In this study, the investigators chose to manipulate a species of tobacco plant, well-understood as a model organism, which is similarly vulnerable to tomato virus infection. The experiment was completed in two fairly predictable stages.  First, the group designed sgRNAs to target certain tomato virus coding and non-coding sequences and inserted them into different, harmless viruses of the tobacco rattle variety.  Second, they delivered the newly loaded rattle viruses into their tobacco plants.  After seven days, the plants were exposed to the tomato virus and, after ten more days, they were analyzed for symptoms of infection.

The group agreed that the CRISPR-Cas9 system had reliably cleaved and introduced mutations to the tomato viruses’ genomes. Fortuitously, every plant expressing the system had either abolished or significantly attenuated all symptoms of infection.  The investigators concluded further that the technique was capable of simultaneously targeting multiple DNA viruses with a lone sgRNA, and that other transformable plant species, including tomatoes, of course, would be similarly affected.

One can only guess, at this point, how certain interests might receive these and other types of genome-edited crops. Will nations eventually classify them as GMO or, alternatively, as organisms capable of developing in nature?  Will applicable regulations focus on the processes or products of modification?  Regardless, one can hardly ignore these commodities’ potential windfalls, especially for those in dire need.

Given recent innovations in specificity, for example, CRISPR-based disease research will likely continue to advance quickly toward clinical and other more practical applications. So long as it affects only non-reproductive somatic cells, such interventions should remain largely uncontroversial.  Human gametes and embryos, on the other hand, have once again inspired abundant debate and bitter division among experts.

Moralizing Over Science.

Genome editing in human embryos using current technologies could have unpredictable effects on future generations. This makes it dangerous and ethically unacceptable.—Edward Lanphier et al. (2015).

To intentionally refrain from engaging in life-saving research is to be morally responsible for the foreseeable, avoidable deaths of those who could have benefitted.—bioethicist Julian Savulescu et al. (2015).

The results of the first and, so far, last attempt to edit human embryos using CRISPR-Cas9 was published by a team of Chinese scientists on April 18 of last year (Liang et al. 2015). Led by Junjiu Huang, the group chose to experiment on donated tripronuclear zygotes—non-viable early embryos containing one egg and two sperm nuclei—neither intended nor suitable for clinical use.  Their goal was to successfully edit endogenous β-globin genes that, when mutated, can cause a fatal blood disorder known as β-thalassemia.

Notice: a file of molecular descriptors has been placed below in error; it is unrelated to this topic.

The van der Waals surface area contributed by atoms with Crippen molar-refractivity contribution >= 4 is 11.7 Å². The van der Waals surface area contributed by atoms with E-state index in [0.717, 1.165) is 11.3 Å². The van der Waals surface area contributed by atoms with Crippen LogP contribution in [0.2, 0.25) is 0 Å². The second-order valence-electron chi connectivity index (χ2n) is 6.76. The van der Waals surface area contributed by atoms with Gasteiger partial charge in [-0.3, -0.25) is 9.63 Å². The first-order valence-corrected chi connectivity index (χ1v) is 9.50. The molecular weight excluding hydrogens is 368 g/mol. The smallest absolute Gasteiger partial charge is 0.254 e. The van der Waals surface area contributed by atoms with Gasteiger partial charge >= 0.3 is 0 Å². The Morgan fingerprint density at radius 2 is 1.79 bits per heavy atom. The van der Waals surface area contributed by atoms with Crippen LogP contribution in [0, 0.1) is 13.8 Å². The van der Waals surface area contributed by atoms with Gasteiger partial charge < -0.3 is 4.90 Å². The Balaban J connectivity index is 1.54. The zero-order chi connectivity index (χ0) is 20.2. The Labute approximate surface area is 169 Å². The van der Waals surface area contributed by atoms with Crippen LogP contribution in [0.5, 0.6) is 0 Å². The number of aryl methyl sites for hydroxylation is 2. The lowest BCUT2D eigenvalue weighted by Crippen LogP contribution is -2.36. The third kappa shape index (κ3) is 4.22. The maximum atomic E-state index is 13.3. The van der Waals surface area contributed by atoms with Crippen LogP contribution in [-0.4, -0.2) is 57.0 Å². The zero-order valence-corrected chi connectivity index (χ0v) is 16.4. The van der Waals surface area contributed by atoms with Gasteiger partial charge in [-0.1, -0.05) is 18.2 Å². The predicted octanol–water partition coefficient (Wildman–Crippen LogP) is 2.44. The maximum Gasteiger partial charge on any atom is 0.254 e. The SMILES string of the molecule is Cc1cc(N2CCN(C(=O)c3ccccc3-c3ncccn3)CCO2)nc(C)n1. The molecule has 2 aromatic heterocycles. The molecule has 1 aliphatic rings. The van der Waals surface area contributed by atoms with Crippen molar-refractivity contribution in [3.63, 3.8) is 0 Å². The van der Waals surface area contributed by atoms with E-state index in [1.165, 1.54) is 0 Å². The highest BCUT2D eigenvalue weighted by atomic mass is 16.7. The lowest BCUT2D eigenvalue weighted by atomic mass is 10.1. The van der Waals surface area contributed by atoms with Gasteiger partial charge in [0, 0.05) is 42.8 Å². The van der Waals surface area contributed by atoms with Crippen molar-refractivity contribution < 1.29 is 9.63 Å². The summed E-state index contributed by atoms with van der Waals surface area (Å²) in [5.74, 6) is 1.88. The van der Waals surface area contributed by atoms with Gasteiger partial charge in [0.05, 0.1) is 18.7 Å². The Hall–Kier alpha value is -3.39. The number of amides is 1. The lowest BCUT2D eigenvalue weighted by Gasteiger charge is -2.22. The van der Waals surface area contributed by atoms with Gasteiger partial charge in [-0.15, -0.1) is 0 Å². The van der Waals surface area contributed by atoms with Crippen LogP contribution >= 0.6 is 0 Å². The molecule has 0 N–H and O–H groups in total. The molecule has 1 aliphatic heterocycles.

Junjiu Huang

Junjiu Huang

By his own admission, Huang’s outcomes were less than spectacular. Eighty-six embryos were injected with the Cas9 system and a molecular template designed to affect the insertion of new DNA.  Of the seventy-one that survived, fifty-four embryos were tested.  A mere twenty-eight were successfully spliced and, of those, only four exhibited the desired additions.  Rates of off-target mutations were much higher than expected too, and the group would likely have discovered additional unintended cuts had they examined more than the protein-coding exome, which represents less than two percent of the entire human genome.

In all fairness, however, the embryos’ abnormality might have been responsible for much of the total off-target effect. And, of course, Huang was unable to take advantage of many specificity-enhancing upgrades to the CRISPR system yet to be designed at the time of his investigations.  In any case, his team acknowledged that their results “highlight the pressing need to further improve the fidelity and specificity” of the new technology, which in their opinions remained immature and unready for clinical applications.

Nevertheless, the Chinese experiment ignited a brawl among both scientists and bioethicists over the prospect of human germline modification with the most powerful and accessible editing machinery ever conceived. Similar quarrels had accompanied the proliferation of technologies involving recombinant DNA, in vitro fertilization, gene therapy, and stem cells, for example.  But never had the need to address our capacity to reroute the evolution of societies—indeed, of the entire species—seemed so real and immediate.

Leading experts, including Baltimore and Doudna, had previously met in Napa, California, on January 24, 2015 to discuss the bioethical implications of rapidly emerging technologies. In the end, they “strongly discouraged … any attempts at germline genome modification for clinical application in humans,” urged informed discussion and transparent research, and called for a prompt global summit to recommend international policies (Baltimore et al. 2015).  A surge of impassioned literature ensued.